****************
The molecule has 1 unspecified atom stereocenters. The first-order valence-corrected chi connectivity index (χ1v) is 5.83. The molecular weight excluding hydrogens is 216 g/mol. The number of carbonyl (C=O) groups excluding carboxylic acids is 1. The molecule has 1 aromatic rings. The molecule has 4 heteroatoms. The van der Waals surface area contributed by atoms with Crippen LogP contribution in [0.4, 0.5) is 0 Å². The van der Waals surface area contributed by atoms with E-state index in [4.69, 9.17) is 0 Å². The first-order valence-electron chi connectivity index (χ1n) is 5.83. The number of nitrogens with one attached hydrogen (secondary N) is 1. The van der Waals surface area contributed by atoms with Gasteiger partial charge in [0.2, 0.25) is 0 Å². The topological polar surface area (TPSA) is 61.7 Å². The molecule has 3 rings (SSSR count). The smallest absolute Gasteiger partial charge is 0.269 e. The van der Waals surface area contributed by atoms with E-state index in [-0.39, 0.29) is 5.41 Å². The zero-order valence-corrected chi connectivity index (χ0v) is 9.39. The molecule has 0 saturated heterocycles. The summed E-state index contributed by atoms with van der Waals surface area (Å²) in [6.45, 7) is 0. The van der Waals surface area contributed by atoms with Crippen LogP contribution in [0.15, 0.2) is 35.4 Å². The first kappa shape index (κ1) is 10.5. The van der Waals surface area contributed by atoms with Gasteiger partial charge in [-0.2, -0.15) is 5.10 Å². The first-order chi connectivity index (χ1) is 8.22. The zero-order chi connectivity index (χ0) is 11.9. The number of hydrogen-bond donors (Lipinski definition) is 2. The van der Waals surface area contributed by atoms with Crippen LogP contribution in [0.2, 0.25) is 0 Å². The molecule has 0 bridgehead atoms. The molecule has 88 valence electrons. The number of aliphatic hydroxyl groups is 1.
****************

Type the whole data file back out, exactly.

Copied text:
The molecule has 1 unspecified atom stereocenters. The first-order valence-corrected chi connectivity index (χ1v) is 5.83. The molecular weight excluding hydrogens is 216 g/mol. The number of carbonyl (C=O) groups excluding carboxylic acids is 1. The molecule has 1 aromatic rings. The molecule has 4 heteroatoms. The van der Waals surface area contributed by atoms with Crippen LogP contribution in [0.4, 0.5) is 0 Å². The van der Waals surface area contributed by atoms with E-state index in [4.69, 9.17) is 0 Å². The first-order valence-electron chi connectivity index (χ1n) is 5.83. The number of nitrogens with one attached hydrogen (secondary N) is 1. The van der Waals surface area contributed by atoms with Gasteiger partial charge in [0.2, 0.25) is 0 Å². The topological polar surface area (TPSA) is 61.7 Å². The molecule has 3 rings (SSSR count). The smallest absolute Gasteiger partial charge is 0.269 e. The van der Waals surface area contributed by atoms with E-state index in [-0.39, 0.29) is 5.41 Å². The zero-order valence-corrected chi connectivity index (χ0v) is 9.39. The molecule has 0 saturated heterocycles. The summed E-state index contributed by atoms with van der Waals surface area (Å²) in [6.45, 7) is 0. The van der Waals surface area contributed by atoms with Crippen LogP contribution in [0.15, 0.2) is 35.4 Å². The first kappa shape index (κ1) is 10.5. The van der Waals surface area contributed by atoms with Gasteiger partial charge in [-0.2, -0.15) is 5.10 Å². The first-order chi connectivity index (χ1) is 8.22. The zero-order chi connectivity index (χ0) is 11.9. The number of hydrogen-bond donors (Lipinski definition) is 2. The van der Waals surface area contributed by atoms with Crippen LogP contribution in [0.2, 0.25) is 0 Å². The molecule has 0 bridgehead atoms. The molecule has 88 valence electrons. The number of aliphatic hydroxyl groups is 1.